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UBC Theses and Dissertations

Long-run energy resource economics : reconciling uncertain carbon signals for integrated assessments of global environmental change Ritchie, William Justin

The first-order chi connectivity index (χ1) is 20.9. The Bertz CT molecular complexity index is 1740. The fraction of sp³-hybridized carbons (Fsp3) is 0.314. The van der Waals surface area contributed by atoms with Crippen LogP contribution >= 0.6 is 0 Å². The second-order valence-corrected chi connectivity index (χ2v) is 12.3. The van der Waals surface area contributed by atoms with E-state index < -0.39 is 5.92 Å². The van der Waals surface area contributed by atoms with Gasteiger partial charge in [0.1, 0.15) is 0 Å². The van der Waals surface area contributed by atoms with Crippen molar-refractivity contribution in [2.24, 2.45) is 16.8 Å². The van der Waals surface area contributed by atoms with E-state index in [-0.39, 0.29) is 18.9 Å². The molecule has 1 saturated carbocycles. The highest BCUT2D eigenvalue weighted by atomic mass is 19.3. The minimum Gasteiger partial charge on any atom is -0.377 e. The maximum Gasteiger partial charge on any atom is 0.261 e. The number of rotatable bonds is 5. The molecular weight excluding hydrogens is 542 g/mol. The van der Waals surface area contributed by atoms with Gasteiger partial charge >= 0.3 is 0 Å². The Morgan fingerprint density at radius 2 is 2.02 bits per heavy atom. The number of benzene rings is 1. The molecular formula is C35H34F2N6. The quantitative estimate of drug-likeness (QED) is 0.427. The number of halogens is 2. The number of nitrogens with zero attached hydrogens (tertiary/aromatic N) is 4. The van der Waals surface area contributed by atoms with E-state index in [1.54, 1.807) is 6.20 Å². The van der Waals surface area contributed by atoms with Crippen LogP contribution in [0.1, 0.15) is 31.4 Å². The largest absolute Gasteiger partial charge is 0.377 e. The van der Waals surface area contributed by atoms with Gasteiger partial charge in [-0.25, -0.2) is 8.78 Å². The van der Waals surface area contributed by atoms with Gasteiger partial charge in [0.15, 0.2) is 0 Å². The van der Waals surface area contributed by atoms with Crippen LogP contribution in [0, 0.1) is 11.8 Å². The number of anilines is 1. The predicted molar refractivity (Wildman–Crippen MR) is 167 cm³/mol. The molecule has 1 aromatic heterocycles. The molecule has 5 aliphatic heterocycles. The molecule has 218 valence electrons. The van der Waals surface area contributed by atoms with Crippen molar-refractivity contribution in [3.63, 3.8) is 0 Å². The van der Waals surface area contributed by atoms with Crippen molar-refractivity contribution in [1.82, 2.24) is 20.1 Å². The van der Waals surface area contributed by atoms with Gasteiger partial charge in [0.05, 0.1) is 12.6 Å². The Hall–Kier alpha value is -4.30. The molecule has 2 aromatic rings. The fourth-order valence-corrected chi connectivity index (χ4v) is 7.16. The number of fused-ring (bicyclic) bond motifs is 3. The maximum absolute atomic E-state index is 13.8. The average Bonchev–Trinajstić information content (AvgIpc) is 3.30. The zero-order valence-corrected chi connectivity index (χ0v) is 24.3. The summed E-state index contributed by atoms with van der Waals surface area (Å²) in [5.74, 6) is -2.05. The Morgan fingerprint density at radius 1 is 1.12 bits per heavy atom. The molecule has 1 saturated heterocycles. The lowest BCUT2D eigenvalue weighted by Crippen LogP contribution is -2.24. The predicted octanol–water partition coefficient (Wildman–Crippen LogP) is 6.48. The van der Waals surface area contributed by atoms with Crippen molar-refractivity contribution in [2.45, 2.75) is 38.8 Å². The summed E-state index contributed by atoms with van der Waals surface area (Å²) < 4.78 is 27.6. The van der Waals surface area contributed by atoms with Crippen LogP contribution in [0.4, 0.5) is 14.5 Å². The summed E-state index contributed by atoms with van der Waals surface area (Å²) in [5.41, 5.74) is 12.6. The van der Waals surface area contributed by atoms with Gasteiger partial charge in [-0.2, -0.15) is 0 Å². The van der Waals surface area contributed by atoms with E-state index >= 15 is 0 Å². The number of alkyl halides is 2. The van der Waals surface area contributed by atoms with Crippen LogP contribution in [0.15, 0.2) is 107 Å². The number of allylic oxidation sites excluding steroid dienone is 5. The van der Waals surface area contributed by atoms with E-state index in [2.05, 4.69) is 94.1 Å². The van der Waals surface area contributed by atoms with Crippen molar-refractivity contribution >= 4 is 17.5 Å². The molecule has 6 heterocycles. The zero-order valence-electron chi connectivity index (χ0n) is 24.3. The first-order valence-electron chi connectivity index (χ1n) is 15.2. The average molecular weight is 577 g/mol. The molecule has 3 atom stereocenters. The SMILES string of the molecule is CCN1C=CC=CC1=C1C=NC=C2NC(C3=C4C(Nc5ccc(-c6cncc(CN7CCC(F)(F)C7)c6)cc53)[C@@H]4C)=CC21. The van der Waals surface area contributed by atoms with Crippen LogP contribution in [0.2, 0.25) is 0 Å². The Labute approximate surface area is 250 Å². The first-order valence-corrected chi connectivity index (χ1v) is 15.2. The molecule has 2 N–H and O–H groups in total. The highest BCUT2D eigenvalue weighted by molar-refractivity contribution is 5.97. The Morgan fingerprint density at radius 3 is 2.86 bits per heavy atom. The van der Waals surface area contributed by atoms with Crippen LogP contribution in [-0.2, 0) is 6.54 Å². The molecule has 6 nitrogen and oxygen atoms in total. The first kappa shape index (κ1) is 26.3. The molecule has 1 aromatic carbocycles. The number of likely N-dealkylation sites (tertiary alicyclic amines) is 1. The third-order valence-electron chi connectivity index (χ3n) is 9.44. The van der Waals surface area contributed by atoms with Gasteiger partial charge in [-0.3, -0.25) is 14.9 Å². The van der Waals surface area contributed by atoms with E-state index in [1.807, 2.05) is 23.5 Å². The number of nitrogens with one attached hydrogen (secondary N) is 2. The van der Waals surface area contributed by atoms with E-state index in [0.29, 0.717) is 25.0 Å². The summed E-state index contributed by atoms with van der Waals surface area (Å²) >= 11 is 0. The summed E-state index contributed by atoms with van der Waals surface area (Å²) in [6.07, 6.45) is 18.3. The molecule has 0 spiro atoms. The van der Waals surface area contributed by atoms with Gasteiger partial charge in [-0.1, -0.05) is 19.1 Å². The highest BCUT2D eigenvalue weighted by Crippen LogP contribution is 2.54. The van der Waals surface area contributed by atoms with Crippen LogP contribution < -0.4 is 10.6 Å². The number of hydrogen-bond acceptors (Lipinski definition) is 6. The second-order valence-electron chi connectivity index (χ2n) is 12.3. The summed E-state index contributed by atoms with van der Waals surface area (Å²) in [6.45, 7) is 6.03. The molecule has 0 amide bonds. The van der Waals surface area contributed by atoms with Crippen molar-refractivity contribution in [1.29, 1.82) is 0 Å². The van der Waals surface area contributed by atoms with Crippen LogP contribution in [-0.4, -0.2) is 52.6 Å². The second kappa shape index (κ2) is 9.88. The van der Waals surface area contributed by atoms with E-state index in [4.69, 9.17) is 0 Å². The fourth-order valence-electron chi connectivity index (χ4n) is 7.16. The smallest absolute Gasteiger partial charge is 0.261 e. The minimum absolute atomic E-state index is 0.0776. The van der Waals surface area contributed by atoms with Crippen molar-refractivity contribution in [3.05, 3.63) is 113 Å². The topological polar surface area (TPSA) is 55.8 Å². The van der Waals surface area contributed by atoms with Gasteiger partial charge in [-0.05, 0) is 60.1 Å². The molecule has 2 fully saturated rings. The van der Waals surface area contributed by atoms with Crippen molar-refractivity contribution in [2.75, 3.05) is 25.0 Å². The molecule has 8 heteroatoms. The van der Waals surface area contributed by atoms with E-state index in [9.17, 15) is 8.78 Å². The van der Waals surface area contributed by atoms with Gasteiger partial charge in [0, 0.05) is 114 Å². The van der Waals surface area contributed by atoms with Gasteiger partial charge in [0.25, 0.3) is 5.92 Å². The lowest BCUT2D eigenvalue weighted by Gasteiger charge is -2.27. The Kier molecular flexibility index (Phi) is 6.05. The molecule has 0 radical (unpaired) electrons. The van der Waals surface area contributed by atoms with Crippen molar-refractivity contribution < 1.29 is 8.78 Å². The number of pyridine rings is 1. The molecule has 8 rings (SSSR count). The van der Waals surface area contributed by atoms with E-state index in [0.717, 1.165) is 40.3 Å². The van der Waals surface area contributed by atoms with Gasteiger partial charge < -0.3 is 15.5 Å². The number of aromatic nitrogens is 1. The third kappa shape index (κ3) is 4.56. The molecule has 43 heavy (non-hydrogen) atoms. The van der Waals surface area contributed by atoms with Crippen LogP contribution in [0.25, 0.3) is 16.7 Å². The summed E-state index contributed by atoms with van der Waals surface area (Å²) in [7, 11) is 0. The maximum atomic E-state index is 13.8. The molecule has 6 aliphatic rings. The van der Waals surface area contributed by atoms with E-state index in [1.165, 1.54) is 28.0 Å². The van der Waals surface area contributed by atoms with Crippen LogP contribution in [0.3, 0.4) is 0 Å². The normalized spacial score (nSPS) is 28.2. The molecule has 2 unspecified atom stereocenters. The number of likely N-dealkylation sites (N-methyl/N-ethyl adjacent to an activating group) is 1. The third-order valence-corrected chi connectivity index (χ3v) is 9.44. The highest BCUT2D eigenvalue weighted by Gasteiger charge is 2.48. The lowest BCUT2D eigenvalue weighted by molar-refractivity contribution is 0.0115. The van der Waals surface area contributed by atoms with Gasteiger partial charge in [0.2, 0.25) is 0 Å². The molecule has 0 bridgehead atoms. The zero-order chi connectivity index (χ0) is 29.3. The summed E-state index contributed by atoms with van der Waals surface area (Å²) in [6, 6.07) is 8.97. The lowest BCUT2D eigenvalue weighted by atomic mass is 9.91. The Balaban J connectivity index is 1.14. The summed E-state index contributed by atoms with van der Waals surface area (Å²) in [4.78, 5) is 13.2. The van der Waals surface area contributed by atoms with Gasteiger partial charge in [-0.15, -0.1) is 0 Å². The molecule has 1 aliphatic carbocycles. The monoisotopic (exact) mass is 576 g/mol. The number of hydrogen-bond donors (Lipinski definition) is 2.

Studies of global environmental change require a long-term perspective that must contend with uncertain future human and Earth system processes. In this context, the scientific community frames possibilities for energy resource use with integrated assessment models (IAMs). IAMs combine various threads of scientific knowledge to allow systematic studies of hypothetical socioeconomic and technological developments. Engineering-focused IAMs maintain economic concepts of energy use initiated by studies which responded to the 1970s energy crises by anticipating that growing demand for energy could rely on a coal backstop supply. Thus, many scenarios of vast coal combustion were produced to illustrate this outlook, where humanity had no choice but to become “the intelligent mole”. Such coal backstop scenarios played an important role in early climate model development because they provided a strong carbon signal. Initial economic models of climate policy costs were based on assuming that the high-carbon backstop would always be cheaper than the low-carbon backstop. These ideas anchored expectations for future climate change as the IPCC assessment process was established, and continue to shape the uncertainty range considered by today’s studies. This thesis examines modeling concepts used to structure uncertain energy resource developments for long-term studies of global environmental change with a special focus on coal. The concept of a vast coal backstop energy supply is evaluated and these findings are applied to develop empirical constraints for an IAM coal supply curve. In the example considered by this thesis, an empirically consistent coal backstop scenario produces climate policy costs for a 1.5°C target equivalent to those for a 2°C goal that must overcome a vast coal backstop supply: the default configuration of many IAMs. An energy system phase space method is developed to map whether these long-run scenarios provide sufficient coverage of future uncertainties. It is found that IAM scenarios are needlessly constrained to produce outlooks for transitions toward a global energy supply with increasing carbon intensity. When these energy system scenarios are combined with socioeconomic projections for global per-capita income convergence, they serve to reproduce a style of reasoning that links aspirational equity goals with worst-case environmental consequences.

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